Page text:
Carl Zimmer in his blog, The Loom:
A couple weeks ago I wrote about the 98,000 viruses that have permanently pasted their genes into our genome over the past 60 million years. What makes these viruses doubly fascinating is that scientists are making new discoveries about them all the time. Over at the open-access journal PLOS Pathogens, two new papers add some pieces to the puzzle of how these viruses get into our genomes, and how they affect our health along the way…
HIV is also a retrovirus, meaning that it inserts its genes into our own. But it is not a live-in virus. It primarily infects one class of white blood cells, and then spreads to other people through shared needles, sex, and other forms of contact. HIV leads to the collapse of the immune system, otherwise known as AIDS. Growing evidence suggests that it does so not by killing cells directly, as once thought, but by chronically overactivating the immune system. As the immune cells divide madly, they eventually start malfunctioning and even committing suicide.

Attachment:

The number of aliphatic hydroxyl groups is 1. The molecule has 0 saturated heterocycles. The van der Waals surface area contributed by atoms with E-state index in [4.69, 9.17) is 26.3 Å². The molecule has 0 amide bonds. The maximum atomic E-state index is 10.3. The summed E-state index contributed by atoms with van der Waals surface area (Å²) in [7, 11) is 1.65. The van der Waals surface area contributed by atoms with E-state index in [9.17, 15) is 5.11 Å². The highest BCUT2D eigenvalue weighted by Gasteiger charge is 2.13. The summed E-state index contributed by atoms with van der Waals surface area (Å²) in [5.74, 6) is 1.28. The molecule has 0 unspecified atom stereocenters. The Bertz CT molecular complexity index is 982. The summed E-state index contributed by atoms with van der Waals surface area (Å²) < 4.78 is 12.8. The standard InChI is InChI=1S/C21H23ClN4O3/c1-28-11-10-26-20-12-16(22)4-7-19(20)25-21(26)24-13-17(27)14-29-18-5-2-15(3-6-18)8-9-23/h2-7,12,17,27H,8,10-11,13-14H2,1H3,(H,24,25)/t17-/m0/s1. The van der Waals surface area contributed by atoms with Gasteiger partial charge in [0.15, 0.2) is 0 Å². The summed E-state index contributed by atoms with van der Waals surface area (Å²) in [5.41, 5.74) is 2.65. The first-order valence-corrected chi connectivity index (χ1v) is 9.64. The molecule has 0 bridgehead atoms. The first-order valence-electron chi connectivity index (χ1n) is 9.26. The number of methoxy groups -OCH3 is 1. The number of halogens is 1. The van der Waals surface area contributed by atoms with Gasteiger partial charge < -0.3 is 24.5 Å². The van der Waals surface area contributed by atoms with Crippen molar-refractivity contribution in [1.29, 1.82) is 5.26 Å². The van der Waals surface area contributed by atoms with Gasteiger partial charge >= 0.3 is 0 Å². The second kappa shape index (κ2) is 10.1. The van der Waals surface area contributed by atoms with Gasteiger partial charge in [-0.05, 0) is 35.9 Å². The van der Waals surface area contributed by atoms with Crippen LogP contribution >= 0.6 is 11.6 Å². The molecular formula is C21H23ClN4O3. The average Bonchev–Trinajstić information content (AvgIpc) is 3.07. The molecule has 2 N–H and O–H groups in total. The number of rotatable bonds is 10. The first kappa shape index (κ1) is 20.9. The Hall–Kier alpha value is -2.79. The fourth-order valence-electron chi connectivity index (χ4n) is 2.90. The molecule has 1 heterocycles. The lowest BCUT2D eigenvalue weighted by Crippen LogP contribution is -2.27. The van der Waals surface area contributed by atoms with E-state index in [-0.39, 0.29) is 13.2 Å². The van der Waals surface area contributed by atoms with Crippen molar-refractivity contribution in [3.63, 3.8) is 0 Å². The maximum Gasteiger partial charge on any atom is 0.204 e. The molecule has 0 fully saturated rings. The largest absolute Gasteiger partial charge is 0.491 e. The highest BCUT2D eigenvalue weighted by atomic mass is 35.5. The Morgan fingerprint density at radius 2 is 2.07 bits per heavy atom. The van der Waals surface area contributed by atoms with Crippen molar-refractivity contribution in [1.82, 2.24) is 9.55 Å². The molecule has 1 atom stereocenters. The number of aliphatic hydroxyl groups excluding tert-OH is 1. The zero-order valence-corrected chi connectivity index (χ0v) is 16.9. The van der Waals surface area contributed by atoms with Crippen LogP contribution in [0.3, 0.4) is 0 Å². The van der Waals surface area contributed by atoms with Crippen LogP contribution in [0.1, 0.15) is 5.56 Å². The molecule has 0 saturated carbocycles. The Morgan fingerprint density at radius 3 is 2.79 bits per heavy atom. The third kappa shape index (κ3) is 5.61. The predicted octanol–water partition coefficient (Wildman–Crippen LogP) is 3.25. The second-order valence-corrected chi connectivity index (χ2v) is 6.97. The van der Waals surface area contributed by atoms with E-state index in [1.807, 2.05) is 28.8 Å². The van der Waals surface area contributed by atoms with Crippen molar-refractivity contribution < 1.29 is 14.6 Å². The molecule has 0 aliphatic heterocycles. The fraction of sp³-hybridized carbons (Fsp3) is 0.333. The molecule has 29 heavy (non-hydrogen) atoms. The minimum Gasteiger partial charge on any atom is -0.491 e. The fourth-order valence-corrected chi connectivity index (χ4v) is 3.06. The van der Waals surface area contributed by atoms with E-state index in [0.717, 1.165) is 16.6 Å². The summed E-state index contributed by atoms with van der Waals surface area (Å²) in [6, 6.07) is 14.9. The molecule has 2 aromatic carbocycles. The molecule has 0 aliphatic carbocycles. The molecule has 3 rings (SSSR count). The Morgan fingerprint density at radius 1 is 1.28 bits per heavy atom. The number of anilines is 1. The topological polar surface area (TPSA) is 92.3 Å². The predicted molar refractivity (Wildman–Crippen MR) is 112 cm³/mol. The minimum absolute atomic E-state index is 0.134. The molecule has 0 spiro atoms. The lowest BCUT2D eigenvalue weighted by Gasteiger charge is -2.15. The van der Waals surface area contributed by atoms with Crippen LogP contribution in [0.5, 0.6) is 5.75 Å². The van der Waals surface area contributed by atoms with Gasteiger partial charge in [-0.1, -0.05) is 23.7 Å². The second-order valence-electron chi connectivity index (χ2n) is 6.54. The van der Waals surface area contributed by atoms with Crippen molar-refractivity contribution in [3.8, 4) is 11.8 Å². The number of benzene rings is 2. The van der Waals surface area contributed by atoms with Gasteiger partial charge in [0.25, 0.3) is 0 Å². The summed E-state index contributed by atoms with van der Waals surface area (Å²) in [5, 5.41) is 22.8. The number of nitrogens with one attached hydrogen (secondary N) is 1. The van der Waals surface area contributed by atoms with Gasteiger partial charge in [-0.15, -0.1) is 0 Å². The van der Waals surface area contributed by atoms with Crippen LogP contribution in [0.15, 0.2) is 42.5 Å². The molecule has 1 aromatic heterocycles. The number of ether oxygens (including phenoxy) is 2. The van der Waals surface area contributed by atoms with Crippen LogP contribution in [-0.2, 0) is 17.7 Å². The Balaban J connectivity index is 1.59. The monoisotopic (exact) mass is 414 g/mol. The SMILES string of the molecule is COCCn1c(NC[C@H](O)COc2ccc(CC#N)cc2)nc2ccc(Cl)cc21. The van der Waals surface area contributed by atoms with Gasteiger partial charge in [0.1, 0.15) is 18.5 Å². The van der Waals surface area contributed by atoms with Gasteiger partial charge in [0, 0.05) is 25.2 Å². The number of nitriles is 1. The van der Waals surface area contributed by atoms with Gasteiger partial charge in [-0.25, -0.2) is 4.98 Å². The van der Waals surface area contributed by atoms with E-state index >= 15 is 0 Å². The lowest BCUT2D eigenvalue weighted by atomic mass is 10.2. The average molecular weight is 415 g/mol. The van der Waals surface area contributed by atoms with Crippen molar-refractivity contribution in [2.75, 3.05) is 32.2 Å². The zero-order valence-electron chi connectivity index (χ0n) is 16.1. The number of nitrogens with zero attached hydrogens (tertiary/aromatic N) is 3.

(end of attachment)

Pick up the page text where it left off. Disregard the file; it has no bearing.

In an opinion piece in PLOS Pathogens, Viktor Muller and Rob J. De Boer point out that most of HIV’s cousins, which infect other primates, don’t do anything of the sort. I’ve reproduced a tree they put together, showing the relationship of HIV-like viruses in apes and monkeys. (Go here for a closer view.) HIV, marked in red, is not a single lineage of viruses. One form, HIV-2, jumped from sooty mangabey monkeys into people several times. The more common form, HIV-1, descends from chimpanzee viruses, which have moved into humans many more times. As the tree shows, lots of primates get infected by their own HIV relatives, and this appears to have been going on for millions of years. But if you look at sooty mangabeys or some other monkey, you generally find abundant amounts of the virus without any sign of an overactive immune system. It’s not that the virus carried by sooty mangabeys is weak. Scientists have injected it into other monkeys, and it has triggered a strong immune response. The blue arrows on the tree mark the rise of new virus strains in macaques that came from sooty mangabeys. This shift appears to have happened at primate research centers in the past few decades. In their new hosts, these viruses cause lots of nasty symptoms.